3. This spooky night supposedly used to be great for finding your soulmate. In Ireland people used to play fortune telling games on Halloween that could predict who and when you would marry.
  4. There is a word for the fear of Halloween: Samhainophobia, from the Celtic celebration of Samhain.
  5. Halloween is more Irish than St. Patrick’s Day. The roots of Halloween and its celebrations are way older than St. Patrick’s Day. Some people even claim that St. Patrick’s Day was invented by the American Irish.

 

Typical Halloween vocabulary

You will find expressions that are specific for Halloween in connection with the celebrations of the day. In the following we will provide a table with expressions and a short explanation.

Expression Explanation
Jack-o’-lantern This is the lantern made out of pumpkin. The name derives from the legend where Jack tricked the devil and made a pact with him that he wouldn’t let him into hell. When Jack died and went to heaven but got rejected because he was a drunkard and subsequently was rejected from hell because the devil kept his promise, the devil threw a burning coal after him. He used a turnip that he was conveniently munching on to make a lantern. Nowadays, we use pumpkins instead of turnips.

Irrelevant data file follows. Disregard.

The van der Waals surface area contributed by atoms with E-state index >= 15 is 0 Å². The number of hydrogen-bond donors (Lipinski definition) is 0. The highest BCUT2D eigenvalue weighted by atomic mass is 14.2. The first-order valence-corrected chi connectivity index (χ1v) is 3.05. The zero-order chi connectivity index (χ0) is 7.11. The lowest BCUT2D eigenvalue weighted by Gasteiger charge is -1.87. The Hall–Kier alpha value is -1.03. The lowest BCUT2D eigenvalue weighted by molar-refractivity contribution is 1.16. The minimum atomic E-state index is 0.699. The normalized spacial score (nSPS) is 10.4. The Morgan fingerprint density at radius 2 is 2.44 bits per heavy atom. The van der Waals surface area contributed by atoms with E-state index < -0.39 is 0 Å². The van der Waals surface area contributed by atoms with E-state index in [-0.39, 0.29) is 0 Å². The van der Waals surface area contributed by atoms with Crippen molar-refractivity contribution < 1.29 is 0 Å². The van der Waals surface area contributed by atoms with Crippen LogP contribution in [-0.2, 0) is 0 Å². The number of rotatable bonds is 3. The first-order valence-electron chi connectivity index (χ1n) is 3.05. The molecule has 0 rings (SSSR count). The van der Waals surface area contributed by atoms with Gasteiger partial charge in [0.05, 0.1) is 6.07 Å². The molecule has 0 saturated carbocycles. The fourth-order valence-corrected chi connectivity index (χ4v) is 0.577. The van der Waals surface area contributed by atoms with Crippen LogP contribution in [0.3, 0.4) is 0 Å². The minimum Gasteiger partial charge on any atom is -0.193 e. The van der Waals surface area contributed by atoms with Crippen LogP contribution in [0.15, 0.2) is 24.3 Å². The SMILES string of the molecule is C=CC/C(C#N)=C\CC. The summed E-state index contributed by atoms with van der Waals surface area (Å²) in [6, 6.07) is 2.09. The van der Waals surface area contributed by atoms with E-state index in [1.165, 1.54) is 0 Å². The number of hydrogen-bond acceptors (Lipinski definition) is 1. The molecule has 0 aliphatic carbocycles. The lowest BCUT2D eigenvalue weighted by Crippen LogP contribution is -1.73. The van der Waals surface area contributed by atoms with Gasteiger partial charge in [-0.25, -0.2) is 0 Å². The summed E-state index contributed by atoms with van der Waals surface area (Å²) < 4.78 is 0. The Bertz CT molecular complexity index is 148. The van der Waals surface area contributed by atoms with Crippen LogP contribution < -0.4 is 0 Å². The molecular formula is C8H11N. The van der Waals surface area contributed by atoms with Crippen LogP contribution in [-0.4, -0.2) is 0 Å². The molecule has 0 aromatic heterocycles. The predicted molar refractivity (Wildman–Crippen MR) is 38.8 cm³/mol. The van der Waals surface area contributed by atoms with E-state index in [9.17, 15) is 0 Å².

Souling and guising As mentioned above, souling derives from the act of asking for soul cakes, i.e. small loafs of bread. In Scotland and Northern England souling is also called guising (from the word disguising).
Trick-or-treat The modern Halloween tradition of Trick-or-treating comes from the souling. However, it’s not just poor children asking for bread but children in general asking for sweets. Treat the children well or they will play a trick on you.
Cabbage night and mischief night Most children wouldn’t actually play a trick on you if you don’t give them candy. That might be because they are mainly accompanied by an adult. The main night for playing tricks and doing mischief is the night before Halloween, 30 October. During mischief night, teenagers smash pumpkins, throw cabbages and eggs as pranks.

Knowing customs and traditions can greatly help in understanding different cultures. At Lingoda, our teachers, who are all native speakers of their respective language, try and convey not only language usage as such, but give you an insight into cultural understanding. Why not try for yourself and see what else you can find out about Halloween!